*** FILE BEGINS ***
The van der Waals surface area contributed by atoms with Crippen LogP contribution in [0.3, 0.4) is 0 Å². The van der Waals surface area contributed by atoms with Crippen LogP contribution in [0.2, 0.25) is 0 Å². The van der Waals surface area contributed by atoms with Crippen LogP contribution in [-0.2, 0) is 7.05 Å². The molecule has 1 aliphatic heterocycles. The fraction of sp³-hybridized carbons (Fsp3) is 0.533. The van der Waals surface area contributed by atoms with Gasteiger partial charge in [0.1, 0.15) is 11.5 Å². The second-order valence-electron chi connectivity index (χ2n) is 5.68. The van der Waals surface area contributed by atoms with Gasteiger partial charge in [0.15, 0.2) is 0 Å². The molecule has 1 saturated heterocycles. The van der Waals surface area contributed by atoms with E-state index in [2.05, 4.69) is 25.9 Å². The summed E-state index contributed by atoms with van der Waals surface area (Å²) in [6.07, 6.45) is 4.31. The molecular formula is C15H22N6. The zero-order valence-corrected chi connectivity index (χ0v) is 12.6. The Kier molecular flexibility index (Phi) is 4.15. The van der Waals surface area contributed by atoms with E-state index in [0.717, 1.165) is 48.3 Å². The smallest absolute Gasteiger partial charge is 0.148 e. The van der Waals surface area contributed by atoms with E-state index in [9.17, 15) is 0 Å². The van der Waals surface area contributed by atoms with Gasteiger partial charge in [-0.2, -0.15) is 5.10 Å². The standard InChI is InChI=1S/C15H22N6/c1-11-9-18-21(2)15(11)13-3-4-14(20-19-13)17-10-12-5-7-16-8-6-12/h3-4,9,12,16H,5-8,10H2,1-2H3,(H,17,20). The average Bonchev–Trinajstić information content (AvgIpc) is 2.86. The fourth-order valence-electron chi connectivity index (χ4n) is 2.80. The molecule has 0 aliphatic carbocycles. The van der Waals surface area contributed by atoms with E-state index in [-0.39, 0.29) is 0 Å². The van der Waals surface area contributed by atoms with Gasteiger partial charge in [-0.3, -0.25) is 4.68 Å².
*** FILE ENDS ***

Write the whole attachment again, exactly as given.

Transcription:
The van der Waals surface area contributed by atoms with Crippen LogP contribution in [0.3, 0.4) is 0 Å². The van der Waals surface area contributed by atoms with Crippen LogP contribution in [0.2, 0.25) is 0 Å². The van der Waals surface area contributed by atoms with Crippen LogP contribution in [-0.2, 0) is 7.05 Å². The molecule has 1 aliphatic heterocycles. The fraction of sp³-hybridized carbons (Fsp3) is 0.533. The van der Waals surface area contributed by atoms with Gasteiger partial charge in [0.1, 0.15) is 11.5 Å². The second-order valence-electron chi connectivity index (χ2n) is 5.68. The van der Waals surface area contributed by atoms with Gasteiger partial charge in [0.15, 0.2) is 0 Å². The molecule has 1 saturated heterocycles. The van der Waals surface area contributed by atoms with E-state index in [2.05, 4.69) is 25.9 Å². The summed E-state index contributed by atoms with van der Waals surface area (Å²) in [6.07, 6.45) is 4.31. The molecular formula is C15H22N6. The zero-order valence-corrected chi connectivity index (χ0v) is 12.6. The Kier molecular flexibility index (Phi) is 4.15. The van der Waals surface area contributed by atoms with E-state index in [0.717, 1.165) is 48.3 Å². The smallest absolute Gasteiger partial charge is 0.148 e. The van der Waals surface area contributed by atoms with E-state index in [9.17, 15) is 0 Å². The van der Waals surface area contributed by atoms with Gasteiger partial charge in [-0.2, -0.15) is 5.10 Å². The standard InChI is InChI=1S/C15H22N6/c1-11-9-18-21(2)15(11)13-3-4-14(20-19-13)17-10-12-5-7-16-8-6-12/h3-4,9,12,16H,5-8,10H2,1-2H3,(H,17,20). The average Bonchev–Trinajstić information content (AvgIpc) is 2.86. The fourth-order valence-electron chi connectivity index (χ4n) is 2.80. The molecule has 0 aliphatic carbocycles. The van der Waals surface area contributed by atoms with E-state index in [-0.39, 0.29) is 0 Å². The van der Waals surface area contributed by atoms with Gasteiger partial charge in [-0.3, -0.25) is 4.68 Å².